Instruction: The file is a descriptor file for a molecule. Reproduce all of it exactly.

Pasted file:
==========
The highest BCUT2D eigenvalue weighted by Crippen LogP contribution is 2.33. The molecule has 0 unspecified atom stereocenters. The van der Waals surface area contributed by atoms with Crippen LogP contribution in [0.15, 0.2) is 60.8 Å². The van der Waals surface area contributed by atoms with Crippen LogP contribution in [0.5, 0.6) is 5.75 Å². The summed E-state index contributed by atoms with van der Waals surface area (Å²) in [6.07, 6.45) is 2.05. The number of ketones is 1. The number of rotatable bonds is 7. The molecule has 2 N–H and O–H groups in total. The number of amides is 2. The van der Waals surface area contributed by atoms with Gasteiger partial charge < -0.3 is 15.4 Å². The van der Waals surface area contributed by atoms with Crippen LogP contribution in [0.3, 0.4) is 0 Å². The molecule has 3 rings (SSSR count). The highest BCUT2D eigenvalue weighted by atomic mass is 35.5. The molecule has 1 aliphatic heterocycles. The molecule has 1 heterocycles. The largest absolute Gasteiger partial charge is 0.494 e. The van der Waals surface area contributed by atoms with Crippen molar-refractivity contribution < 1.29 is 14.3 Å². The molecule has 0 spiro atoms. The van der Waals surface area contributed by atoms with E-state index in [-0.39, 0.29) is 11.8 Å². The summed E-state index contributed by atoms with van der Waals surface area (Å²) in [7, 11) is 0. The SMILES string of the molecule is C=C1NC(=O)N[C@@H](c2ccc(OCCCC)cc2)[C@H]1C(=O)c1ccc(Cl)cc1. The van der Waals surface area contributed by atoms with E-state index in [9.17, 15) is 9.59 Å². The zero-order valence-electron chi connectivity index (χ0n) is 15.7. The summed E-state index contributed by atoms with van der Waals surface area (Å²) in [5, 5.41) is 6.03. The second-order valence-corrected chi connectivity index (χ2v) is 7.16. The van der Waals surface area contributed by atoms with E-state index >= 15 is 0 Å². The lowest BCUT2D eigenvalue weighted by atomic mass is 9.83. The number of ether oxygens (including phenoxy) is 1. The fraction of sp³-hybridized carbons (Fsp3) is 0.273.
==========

The highest BCUT2D eigenvalue weighted by Crippen LogP contribution is 2.33. The molecule has 0 unspecified atom stereocenters. The van der Waals surface area contributed by atoms with Crippen LogP contribution in [0.15, 0.2) is 60.8 Å². The van der Waals surface area contributed by atoms with Crippen LogP contribution in [0.5, 0.6) is 5.75 Å². The summed E-state index contributed by atoms with van der Waals surface area (Å²) in [6.07, 6.45) is 2.05. The number of ketones is 1. The number of rotatable bonds is 7. The molecule has 2 N–H and O–H groups in total. The number of amides is 2. The van der Waals surface area contributed by atoms with Gasteiger partial charge < -0.3 is 15.4 Å². The van der Waals surface area contributed by atoms with Crippen LogP contribution in [0.3, 0.4) is 0 Å². The molecule has 3 rings (SSSR count). The highest BCUT2D eigenvalue weighted by atomic mass is 35.5. The molecule has 1 aliphatic heterocycles. The molecule has 1 heterocycles. The largest absolute Gasteiger partial charge is 0.494 e. The van der Waals surface area contributed by atoms with Crippen molar-refractivity contribution < 1.29 is 14.3 Å². The molecule has 0 spiro atoms. The van der Waals surface area contributed by atoms with E-state index in [-0.39, 0.29) is 11.8 Å². The summed E-state index contributed by atoms with van der Waals surface area (Å²) in [7, 11) is 0. The SMILES string of the molecule is C=C1NC(=O)N[C@@H](c2ccc(OCCCC)cc2)[C@H]1C(=O)c1ccc(Cl)cc1. The van der Waals surface area contributed by atoms with E-state index in [9.17, 15) is 9.59 Å². The zero-order valence-electron chi connectivity index (χ0n) is 15.7. The summed E-state index contributed by atoms with van der Waals surface area (Å²) in [5, 5.41) is 6.03. The second-order valence-corrected chi connectivity index (χ2v) is 7.16. The van der Waals surface area contributed by atoms with E-state index >= 15 is 0 Å². The lowest BCUT2D eigenvalue weighted by atomic mass is 9.83. The number of ether oxygens (including phenoxy) is 1. The fraction of sp³-hybridized carbons (Fsp3) is 0.273.